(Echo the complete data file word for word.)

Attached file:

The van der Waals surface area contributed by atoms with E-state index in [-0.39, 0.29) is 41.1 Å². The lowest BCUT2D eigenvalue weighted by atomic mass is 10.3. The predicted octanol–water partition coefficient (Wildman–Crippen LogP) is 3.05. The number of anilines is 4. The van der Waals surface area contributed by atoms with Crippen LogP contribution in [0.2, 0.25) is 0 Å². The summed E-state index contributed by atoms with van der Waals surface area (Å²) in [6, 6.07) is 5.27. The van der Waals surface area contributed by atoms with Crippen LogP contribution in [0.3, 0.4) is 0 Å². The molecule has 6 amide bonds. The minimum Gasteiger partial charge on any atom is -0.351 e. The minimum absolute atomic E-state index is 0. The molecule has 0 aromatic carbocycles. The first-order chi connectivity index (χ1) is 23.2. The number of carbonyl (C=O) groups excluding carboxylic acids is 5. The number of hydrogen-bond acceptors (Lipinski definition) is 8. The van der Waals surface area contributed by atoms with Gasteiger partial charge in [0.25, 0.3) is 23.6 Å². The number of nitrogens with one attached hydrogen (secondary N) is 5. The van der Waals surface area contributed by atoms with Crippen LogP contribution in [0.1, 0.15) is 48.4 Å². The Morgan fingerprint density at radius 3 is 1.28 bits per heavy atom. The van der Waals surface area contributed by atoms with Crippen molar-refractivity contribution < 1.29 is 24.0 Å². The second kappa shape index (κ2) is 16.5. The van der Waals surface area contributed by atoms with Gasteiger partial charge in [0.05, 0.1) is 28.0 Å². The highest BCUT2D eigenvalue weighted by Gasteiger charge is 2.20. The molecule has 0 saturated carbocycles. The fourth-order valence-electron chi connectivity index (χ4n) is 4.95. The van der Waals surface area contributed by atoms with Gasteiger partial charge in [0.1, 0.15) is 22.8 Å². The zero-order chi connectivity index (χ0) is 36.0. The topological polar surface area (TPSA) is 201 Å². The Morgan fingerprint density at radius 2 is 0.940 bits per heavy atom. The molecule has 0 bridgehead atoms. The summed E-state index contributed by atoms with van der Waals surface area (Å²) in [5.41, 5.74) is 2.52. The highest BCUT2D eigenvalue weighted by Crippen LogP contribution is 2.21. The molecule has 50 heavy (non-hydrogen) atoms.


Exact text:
The van der Waals surface area contributed by atoms with E-state index in [-0.39, 0.29) is 41.1 Å². The lowest BCUT2D eigenvalue weighted by atomic mass is 10.3. The predicted octanol–water partition coefficient (Wildman–Crippen LogP) is 3.05. The number of anilines is 4. The van der Waals surface area contributed by atoms with Crippen LogP contribution in [0.2, 0.25) is 0 Å². The summed E-state index contributed by atoms with van der Waals surface area (Å²) in [6, 6.07) is 5.27. The van der Waals surface area contributed by atoms with Crippen LogP contribution in [0.3, 0.4) is 0 Å². The molecule has 6 amide bonds. The minimum Gasteiger partial charge on any atom is -0.351 e. The minimum absolute atomic E-state index is 0. The molecule has 0 aromatic carbocycles. The first-order chi connectivity index (χ1) is 23.2. The number of carbonyl (C=O) groups excluding carboxylic acids is 5. The number of hydrogen-bond acceptors (Lipinski definition) is 8. The van der Waals surface area contributed by atoms with Gasteiger partial charge in [0.25, 0.3) is 23.6 Å². The number of nitrogens with one attached hydrogen (secondary N) is 5. The van der Waals surface area contributed by atoms with Crippen LogP contribution in [0.1, 0.15) is 48.4 Å². The Morgan fingerprint density at radius 3 is 1.28 bits per heavy atom. The van der Waals surface area contributed by atoms with Crippen molar-refractivity contribution < 1.29 is 24.0 Å². The second kappa shape index (κ2) is 16.5. The van der Waals surface area contributed by atoms with Gasteiger partial charge in [0.05, 0.1) is 28.0 Å². The highest BCUT2D eigenvalue weighted by Gasteiger charge is 2.20. The molecule has 0 saturated carbocycles. The fourth-order valence-electron chi connectivity index (χ4n) is 4.95. The van der Waals surface area contributed by atoms with Gasteiger partial charge in [0.1, 0.15) is 22.8 Å². The zero-order chi connectivity index (χ0) is 36.0. The topological polar surface area (TPSA) is 201 Å². The Morgan fingerprint density at radius 2 is 0.940 bits per heavy atom. The molecule has 0 bridgehead atoms. The summed E-state index contributed by atoms with van der Waals surface area (Å²) in [5.41, 5.74) is 2.52. The highest BCUT2D eigenvalue weighted by Crippen LogP contribution is 2.21. The molecule has 50 heavy (non-hydrogen) atoms.